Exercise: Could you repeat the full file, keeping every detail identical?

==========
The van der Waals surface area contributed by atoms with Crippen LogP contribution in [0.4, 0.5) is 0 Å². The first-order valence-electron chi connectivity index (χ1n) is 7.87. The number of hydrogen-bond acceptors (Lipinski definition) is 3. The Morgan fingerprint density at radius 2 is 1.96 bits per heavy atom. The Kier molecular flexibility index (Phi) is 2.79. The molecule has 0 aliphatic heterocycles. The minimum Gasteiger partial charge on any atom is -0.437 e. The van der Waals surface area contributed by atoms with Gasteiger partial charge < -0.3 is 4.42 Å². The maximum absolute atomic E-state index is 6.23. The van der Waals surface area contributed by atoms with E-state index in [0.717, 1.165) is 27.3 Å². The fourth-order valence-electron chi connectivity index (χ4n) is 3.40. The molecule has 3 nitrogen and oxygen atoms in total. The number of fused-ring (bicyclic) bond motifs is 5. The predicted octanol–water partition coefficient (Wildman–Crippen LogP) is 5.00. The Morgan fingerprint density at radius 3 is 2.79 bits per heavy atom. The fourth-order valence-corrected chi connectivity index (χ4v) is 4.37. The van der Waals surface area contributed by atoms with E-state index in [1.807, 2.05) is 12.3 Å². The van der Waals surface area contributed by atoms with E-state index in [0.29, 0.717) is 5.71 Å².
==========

The van der Waals surface area contributed by atoms with Crippen LogP contribution in [0.4, 0.5) is 0 Å². The first-order valence-electron chi connectivity index (χ1n) is 7.87. The number of hydrogen-bond acceptors (Lipinski definition) is 3. The Morgan fingerprint density at radius 2 is 1.96 bits per heavy atom. The Kier molecular flexibility index (Phi) is 2.79. The molecule has 0 aliphatic heterocycles. The minimum Gasteiger partial charge on any atom is -0.437 e. The van der Waals surface area contributed by atoms with Gasteiger partial charge < -0.3 is 4.42 Å². The maximum absolute atomic E-state index is 6.23. The van der Waals surface area contributed by atoms with E-state index in [0.717, 1.165) is 27.3 Å². The fourth-order valence-electron chi connectivity index (χ4n) is 3.40. The molecule has 3 nitrogen and oxygen atoms in total. The number of fused-ring (bicyclic) bond motifs is 5. The predicted octanol–water partition coefficient (Wildman–Crippen LogP) is 5.00. The Morgan fingerprint density at radius 3 is 2.79 bits per heavy atom. The fourth-order valence-corrected chi connectivity index (χ4v) is 4.37. The van der Waals surface area contributed by atoms with E-state index in [1.807, 2.05) is 12.3 Å². The van der Waals surface area contributed by atoms with E-state index in [0.29, 0.717) is 5.71 Å².